I mentioned that the need for the cure was kind of a stretch. It is. Although it could happen, it is never explained why, or how, the entire US decided to go along with taking away all basic human rights, in favor of the cure. In fact, aside from just a few mentions of a war, there is not mention of how such a huge change in everything America stands for, was accepted, and society fully changed, in only 64 years. When I first started reading, it really bugged me that I didn't know these things. But as I read on, I began to forget my need to know. Even longer, and I didn't care. Lauren Oliver's writing sucked me in. All I wanted to know was what would happen next. But towards the end, I did get a tiny sliver of information, if only from reading between the lines. I have no idea if I'm right or not, but for now I'm placated. I think things may reveal themselves in the next book (um...if there is another one. I really hope there is). And if not, I am fully able to accept the book without this information. The story makes up for the lost information.
...which brings me to the gushing:
Lauren Oliver not only made the world seem real (even if it lacked a plausible reason for existing), complete with references to heinous books supposedly published after the "cure" was found, but she made a character who thinks with her soul! Lena--the protagonist--was responsible for many thought-provoking passages. I read them over, and over, each one taking deep thoughts and feelings, and turning them into beautiful passages. Her writing made it all seem real, like watching real life unfold before your eyes. She brought thoughts, and feelings, and emotions to the table, and laid them out to picked up by the reader. She put into words, feelings that are hard to describe. I loved the times Lena stopped to think, whether it was about Alex, the procedure, or something else; it was always deep, and moving. Quote-lovers are going to go insane with this book.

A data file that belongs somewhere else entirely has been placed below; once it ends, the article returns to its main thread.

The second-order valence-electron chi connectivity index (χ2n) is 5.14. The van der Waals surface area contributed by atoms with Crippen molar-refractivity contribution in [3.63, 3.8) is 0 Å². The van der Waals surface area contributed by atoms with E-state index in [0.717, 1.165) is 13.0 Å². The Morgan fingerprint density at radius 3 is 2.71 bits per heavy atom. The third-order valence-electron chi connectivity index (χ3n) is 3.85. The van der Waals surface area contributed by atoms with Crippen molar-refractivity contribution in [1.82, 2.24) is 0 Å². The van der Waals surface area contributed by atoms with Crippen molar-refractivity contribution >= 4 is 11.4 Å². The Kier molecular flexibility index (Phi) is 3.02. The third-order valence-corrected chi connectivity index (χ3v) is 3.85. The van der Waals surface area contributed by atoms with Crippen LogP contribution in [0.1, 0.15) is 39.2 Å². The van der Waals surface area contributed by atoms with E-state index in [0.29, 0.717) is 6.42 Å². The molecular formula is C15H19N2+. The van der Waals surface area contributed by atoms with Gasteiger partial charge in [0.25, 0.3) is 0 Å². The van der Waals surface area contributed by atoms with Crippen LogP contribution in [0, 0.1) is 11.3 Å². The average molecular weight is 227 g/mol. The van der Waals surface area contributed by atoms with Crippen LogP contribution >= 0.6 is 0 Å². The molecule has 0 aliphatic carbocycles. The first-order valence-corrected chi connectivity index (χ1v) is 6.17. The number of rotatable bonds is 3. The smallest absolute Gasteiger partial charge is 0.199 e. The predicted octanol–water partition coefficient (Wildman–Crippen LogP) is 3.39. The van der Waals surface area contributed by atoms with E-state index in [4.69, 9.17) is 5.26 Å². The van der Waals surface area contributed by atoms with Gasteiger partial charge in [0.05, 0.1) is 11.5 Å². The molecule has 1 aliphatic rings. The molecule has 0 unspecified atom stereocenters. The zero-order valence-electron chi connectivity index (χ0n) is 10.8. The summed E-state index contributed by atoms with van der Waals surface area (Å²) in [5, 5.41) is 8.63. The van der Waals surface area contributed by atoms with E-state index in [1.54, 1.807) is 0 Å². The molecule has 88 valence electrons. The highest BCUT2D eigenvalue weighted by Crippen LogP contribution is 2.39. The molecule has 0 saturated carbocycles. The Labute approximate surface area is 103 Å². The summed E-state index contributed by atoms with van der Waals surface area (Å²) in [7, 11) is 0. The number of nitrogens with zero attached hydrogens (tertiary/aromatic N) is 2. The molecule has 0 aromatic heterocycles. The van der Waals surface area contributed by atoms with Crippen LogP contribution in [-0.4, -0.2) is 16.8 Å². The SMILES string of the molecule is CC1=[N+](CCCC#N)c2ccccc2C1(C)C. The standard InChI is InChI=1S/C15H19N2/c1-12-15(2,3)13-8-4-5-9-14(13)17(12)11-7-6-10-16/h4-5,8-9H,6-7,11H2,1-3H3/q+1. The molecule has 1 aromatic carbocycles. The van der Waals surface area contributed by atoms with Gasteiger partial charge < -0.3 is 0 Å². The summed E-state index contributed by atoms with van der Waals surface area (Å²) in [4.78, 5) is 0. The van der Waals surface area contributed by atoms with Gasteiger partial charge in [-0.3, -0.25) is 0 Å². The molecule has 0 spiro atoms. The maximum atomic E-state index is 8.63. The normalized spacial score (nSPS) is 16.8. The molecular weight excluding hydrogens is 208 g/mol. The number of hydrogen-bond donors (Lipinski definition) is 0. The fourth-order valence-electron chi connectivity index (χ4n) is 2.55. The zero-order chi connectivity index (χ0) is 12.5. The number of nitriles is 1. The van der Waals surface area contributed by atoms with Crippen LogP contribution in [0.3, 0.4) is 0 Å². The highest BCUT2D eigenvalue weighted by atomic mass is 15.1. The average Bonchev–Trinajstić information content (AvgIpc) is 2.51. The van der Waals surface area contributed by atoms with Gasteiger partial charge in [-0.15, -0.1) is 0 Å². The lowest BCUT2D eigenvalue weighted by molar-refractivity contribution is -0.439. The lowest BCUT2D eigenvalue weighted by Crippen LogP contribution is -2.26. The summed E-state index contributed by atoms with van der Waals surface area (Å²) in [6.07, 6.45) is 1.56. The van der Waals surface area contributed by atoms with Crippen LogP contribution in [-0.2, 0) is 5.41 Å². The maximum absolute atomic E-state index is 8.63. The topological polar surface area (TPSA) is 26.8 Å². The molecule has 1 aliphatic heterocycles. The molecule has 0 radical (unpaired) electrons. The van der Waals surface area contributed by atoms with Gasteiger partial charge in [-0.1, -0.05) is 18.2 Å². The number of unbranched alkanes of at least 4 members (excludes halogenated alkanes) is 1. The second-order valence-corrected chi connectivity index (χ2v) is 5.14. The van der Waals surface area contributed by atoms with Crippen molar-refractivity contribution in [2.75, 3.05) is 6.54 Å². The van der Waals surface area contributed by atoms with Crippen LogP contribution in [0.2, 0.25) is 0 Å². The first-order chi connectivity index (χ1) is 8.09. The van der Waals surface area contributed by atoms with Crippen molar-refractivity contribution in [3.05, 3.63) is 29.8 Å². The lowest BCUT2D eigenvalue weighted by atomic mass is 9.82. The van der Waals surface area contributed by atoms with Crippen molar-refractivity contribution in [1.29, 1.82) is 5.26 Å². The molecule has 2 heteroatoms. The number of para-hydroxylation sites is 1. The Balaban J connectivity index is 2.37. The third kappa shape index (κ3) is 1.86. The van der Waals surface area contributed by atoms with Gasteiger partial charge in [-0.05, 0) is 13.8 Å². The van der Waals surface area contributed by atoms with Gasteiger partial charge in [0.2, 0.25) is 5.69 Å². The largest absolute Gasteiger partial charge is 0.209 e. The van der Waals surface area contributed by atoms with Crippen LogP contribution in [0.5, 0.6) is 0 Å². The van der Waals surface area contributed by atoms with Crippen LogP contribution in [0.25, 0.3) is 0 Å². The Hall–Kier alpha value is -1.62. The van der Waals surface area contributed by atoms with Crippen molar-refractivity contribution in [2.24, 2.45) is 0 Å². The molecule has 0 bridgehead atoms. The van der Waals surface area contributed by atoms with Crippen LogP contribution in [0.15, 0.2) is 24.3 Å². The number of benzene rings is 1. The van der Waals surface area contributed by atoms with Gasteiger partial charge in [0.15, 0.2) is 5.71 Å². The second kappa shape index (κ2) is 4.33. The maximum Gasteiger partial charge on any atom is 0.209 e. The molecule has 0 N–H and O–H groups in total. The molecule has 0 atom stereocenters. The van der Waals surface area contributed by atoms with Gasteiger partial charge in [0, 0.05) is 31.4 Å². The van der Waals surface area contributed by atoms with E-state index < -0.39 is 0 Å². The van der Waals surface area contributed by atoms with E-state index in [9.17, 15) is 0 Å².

I'm going insane with this book. I didn't want to put it down, especially after the ending when my heart was left in the book, and I sat there, mouth open, mind dazed and unthinking. Yeah. I need to find out if there will be a sequel."The deadliest of all deadly things: It kills you both when you have it, and when you don't."-In reference to love, by Lauren Oliver, Delirium
In short: I loved it. Yes, it had its shortcomings, but the story and the writing made up for most of them. All-in-all, I think it was a genius idea, and I highly recommend reading it when it hits shelves in two weeks
My rating is 100.5; definitely a fever-inducer! I may have a bit of amor deliria nervosa myself, after reading this. Or is that the Reading Fever? Actually, I think it's both. Yay for sicknesses!
Read this book!
...you are a romantic at heart, you don't believe love is a disease, and you want to really feel what you read.
*No spoilers this time, just a warning!*
The only questionable content in this book, is a noticeable amount of swearing, including the 'F' word, which is used a couple of times.